Butterflies heading north live out their entire life cycle in only five or six weeks, but the butterflies that return to Mexico live up to eight months. Researchers think the northward migration follows the blooming of milkweed plants. Milkweed contains toxins that make the monarchs poisonous to a lot of animals, but some birds and a lot of insects will eat the caterpillars. Some populations of North American monarchs overwinter in California, Arizona, or Florida instead of Mexico.

The North American monarch is declining in numbers, probably mostly due to the decline of milkweed. The best way to help the butterfly is to plant milkweed in any area you don’t want to mow very often.

While the monarch migration is astounding, it’s not the only butterfly that migrates. A small, pretty butterfly called the painted lady lives throughout much of the world, even the Arctic, but not South America for some reason. Some populations stay put year-round, but some migrate long distances. One population winters in tropical Africa and travels as far as the Arctic Circle during summer, a distance of 4,500 miles, or 7,200 km, which takes six generations. The butterflies who travel back to Africa fly at high altitude, unlike monarch butterflies that fly quite low to the ground most of the time. Unlike the monarch, painted ladies like many kinds of flowers, not just one plant, and they don’t always migrate every year.

In Australia, some populations of the bogong moth migrate some 600 miles, or 965 km. It’s a dark brown moth with a wingspan of up to two inches across, or 5 cm, and naturally enough, it migrates at night. Unlike the butterflies we’ve talked about, the migration doesn’t take successive generations. In spring the moths fly from the lowlands into the mountains, where they spend the summer mostly hiding in caves and other dark places. The bogong moth actually breeds and lays eggs in winter, because it doesn’t like hot weather.

Birds and some other animals depend on the moth migration for food, when they can eat a lot of big fat moths and get lots of protein. Some Aboriginal tribes of southeastern Australia also used to follow the migration into the mountains, where they would gather lots of moths from caves and roast them. Apparently they taste like nuts.

But the insect that migrates farthest is a species of dragonfly. The globe skimmer, also called the wandering glider or winged wanderer, lives in much of the world, but not in Europe. Researchers think it can’t cross the Sahara to reach Europe, but it can cross the Himalayas. It’s the highest-flying dragonfly known as a result. Even though it’s a small dragonfly, less than two inches long, or 4.5 cm, it has big wings, with a wingspan of almost three and a half inches, or 8 and a half cm. Its abdomen is usually yellow, although males are sometimes more reddish. It’s a strong, fast flier and that’s a good thing, because an individual dragonfly may fly as far as 3,700 miles, or 6,000 km, during migration.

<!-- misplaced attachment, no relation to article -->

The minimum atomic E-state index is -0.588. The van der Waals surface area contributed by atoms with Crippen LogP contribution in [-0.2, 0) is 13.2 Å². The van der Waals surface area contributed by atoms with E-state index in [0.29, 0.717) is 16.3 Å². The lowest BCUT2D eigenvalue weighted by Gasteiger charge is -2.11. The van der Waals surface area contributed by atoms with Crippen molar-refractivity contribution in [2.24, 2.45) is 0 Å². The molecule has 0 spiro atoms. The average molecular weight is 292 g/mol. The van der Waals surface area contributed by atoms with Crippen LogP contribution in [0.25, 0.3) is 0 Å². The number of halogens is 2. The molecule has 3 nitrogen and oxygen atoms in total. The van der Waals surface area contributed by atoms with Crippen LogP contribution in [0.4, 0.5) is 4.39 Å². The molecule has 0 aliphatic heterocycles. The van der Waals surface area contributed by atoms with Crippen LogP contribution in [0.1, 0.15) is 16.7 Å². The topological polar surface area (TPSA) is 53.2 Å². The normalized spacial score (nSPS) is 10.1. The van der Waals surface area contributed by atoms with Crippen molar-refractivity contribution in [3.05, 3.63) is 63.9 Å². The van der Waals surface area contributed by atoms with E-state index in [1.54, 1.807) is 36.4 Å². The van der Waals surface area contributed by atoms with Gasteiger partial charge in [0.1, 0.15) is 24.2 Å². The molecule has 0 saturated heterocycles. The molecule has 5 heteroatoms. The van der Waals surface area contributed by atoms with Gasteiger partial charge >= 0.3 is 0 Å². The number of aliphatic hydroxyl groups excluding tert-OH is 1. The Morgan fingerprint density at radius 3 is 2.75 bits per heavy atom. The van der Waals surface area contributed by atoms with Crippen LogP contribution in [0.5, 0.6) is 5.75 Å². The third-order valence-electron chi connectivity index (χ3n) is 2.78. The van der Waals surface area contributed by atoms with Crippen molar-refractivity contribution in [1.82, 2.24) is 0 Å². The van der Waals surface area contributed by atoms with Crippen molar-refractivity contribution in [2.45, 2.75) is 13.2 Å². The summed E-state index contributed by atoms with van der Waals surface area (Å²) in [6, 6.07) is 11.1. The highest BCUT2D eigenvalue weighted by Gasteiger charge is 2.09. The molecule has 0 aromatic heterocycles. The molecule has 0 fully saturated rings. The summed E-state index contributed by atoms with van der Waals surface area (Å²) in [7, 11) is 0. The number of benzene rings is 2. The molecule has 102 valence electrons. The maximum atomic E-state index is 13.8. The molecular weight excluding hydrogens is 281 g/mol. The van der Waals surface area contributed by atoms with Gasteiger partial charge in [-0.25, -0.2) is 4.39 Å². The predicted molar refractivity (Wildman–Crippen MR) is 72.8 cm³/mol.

Different populations migrate to different areas, naturally, but scientists have compared the genetic profiles of globe skimmers from different parts of the world and discovered that they’re all extremely similar. This can only happen if the dragonflies from different continents are breeding with each other, which suggests that they’re traveling even farther than we already know. The globe skimmer crosses the Indian Ocean between Asia and Africa, and it shows up on incredibly remote islands, so obviously it’s able to cross vast distances without too much trouble.

The reason the globe skimmer migrates is that it needs fresh water to lay its eggs in. Many parts of the world have well-defined rainy seasons and dry seasons, and the globe skimmer wants to stay where it’s rainy. As it travels, it meets up with other dragonflies, mates, and lays eggs as it goes. The eggs develop quickly and the larvae mature within a few weeks, and immediately join the migration.

The reason the globe skimmer is able to migrate is because of its big wings and flying style. Its wings are broad as well as long, which allows it to ride the wind like a surfer riding a wave. It can glide long distances without needing to move its wings, which saves a lot of energy.

But most insects don’t exactly migrate, or at least they only travel relatively short distances to find a place to winter. The ladybug, for instance.

Juergen emailed me a few months ago about meeting one ladybug outside, then going inside to find a bajillion ladybugs. This happens a lot in autumn and it’s amazing how such a pretty little insect can suddenly seem horrifying when there are hundreds or even thousands of them in your home. It happens because many species of ladybug gather together to spend the winter in a sheltered area. Usually the sheltered area is a forest floor or a rock with lots of crannies for them to hide in. But sometimes it’s your house.

The outside of a light-colored house reflects heat from the sun, which is good for your house but which also attracts ladybugs. When a ladybug finds a nice place to spend the winter, it releases pheromones that attract other ladybugs, and before you know it, your house is ladybug central. Even if you bring in an exterminator to get rid of the bugs, the pheromones remain and will continue to attract ladybugs for years. All you can do is make sure ladybugs can’t get into your house by sealing up every little crack and gap. If the ladybugs do remain, a lot of them will probably die because most houses are too dry for them in winter. The ones that do survive will leave in spring, and at least they don’t eat anything while they’re hibernating. Ladybugs eat aphids and other plant pests during warmer months, so they’re helpful to gardeners and farmers. There are special traps you can get that attract ladybugs and hold them inside until you take them out and release them.